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Designing with rules

If there’s one thing I wish I could tell all immersive designers getting involved in immersive media and interactive technology is that they’ll be far more successful if they created rules instead of designs. Unfortunately, real-time systems aren’t magic. Immersive installations are built on rules. Sometimes many of them in complex chains that create elaborate decision making trees hidden to users. But these rules don’t just appear on their own, they’re created with intent by designers and developers.

What do I mean by rules?

Absolute definitions of the why behind your designs. You’ve probably talked through designs in your head, deliberated on decisions until you were happy. You’ve iterated with different text revisions sent to you and different sized logos and each time you had to nudge things a certain way. At some point in time, you knew exactly why things in the design turned out the way they did. But then these decisions are quickly forgotten as beautiful designs are rendered to be presented up/down the chain of command for approval. The problem with this is that most immersive installations rely on data and data is an always changing beast.

Data sucks (most of the time)

The render of a single data set in a design won’t cut it when you start to scrutinize all the individual elements at their possible extremes. Examples:

  • What you thought looked great as a title with 50 characters might blow off the screen at 150 characters. What then? Do you resize the text dynamically to make it fit? Should you newline it? What if it’s a single word, should you hyphenate it?
  • Maybe the layout you’ve designed to split up 150 names into separate columns looks really balanced and fills up the screen until there are less than 80 names. At that point do you start just removing names from the last column and leave white space on that side of the composition? Do you instead create an even split of names for each columns but then leave more white space below the columns? Do you resize the font to take advantage of more space? What if you had double the amount of names all of a sudden? Would you create 2 “pages” of columns and fade one out and fade in the other? Would you create a scrolling effect to scroll the columns across? Would you make the columns smaller so that you can fit more columns on the screen?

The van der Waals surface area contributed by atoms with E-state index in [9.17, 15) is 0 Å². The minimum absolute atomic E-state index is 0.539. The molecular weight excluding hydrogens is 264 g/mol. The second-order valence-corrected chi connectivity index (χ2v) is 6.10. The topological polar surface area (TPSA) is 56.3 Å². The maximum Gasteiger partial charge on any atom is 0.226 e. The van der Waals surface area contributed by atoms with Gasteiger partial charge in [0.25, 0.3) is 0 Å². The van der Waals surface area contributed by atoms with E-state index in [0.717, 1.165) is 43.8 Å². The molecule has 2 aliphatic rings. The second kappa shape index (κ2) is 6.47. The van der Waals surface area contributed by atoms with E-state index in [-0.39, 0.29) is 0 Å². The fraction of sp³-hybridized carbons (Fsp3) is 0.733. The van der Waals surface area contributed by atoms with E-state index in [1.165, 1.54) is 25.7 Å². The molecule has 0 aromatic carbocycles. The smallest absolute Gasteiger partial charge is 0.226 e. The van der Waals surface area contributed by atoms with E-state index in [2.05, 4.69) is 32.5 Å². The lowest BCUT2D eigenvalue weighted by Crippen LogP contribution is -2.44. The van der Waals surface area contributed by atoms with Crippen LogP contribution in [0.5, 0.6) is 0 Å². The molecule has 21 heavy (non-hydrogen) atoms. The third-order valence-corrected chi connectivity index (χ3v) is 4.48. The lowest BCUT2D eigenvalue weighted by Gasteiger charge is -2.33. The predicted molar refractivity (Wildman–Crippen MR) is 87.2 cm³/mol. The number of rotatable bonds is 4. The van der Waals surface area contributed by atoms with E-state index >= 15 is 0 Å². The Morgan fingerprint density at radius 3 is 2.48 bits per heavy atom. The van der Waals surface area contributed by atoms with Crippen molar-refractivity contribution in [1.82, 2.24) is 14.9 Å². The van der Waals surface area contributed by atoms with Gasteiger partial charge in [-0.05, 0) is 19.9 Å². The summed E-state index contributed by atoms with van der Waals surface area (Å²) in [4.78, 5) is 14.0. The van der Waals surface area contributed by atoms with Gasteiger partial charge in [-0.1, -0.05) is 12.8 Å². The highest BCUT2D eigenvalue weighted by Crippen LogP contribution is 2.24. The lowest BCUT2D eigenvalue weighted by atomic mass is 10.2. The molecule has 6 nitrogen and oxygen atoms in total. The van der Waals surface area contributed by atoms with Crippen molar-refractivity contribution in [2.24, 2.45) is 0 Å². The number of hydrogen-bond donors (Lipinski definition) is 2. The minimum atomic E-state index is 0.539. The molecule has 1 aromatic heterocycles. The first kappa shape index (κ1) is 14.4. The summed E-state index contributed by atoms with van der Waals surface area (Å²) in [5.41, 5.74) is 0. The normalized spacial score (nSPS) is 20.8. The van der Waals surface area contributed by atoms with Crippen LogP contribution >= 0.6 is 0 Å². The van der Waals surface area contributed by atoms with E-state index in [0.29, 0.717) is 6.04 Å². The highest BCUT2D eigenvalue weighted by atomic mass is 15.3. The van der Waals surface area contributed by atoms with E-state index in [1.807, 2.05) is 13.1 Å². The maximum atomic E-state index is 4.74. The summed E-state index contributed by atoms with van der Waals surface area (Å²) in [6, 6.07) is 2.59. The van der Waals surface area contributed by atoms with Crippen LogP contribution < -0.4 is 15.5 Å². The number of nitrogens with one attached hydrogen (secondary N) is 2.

• The stock market bar graph you designed looks great when all the values are between 15000 and 20000 (which they have been for maybe 10 years!), but what happens when the value escapes those ranges? Or worse, what happens when the API returns some false data (as all API’s do eventually)? Do you dynamically rescale the intervals on the chart axis so that you can fit all the data within the same region on the screen? Do you increase the graph size and allow the value to leave the graph dramatically? Do you add a break in the bar of the values out of range so that you can keep the chart the same size and avoid dynamic interval changes?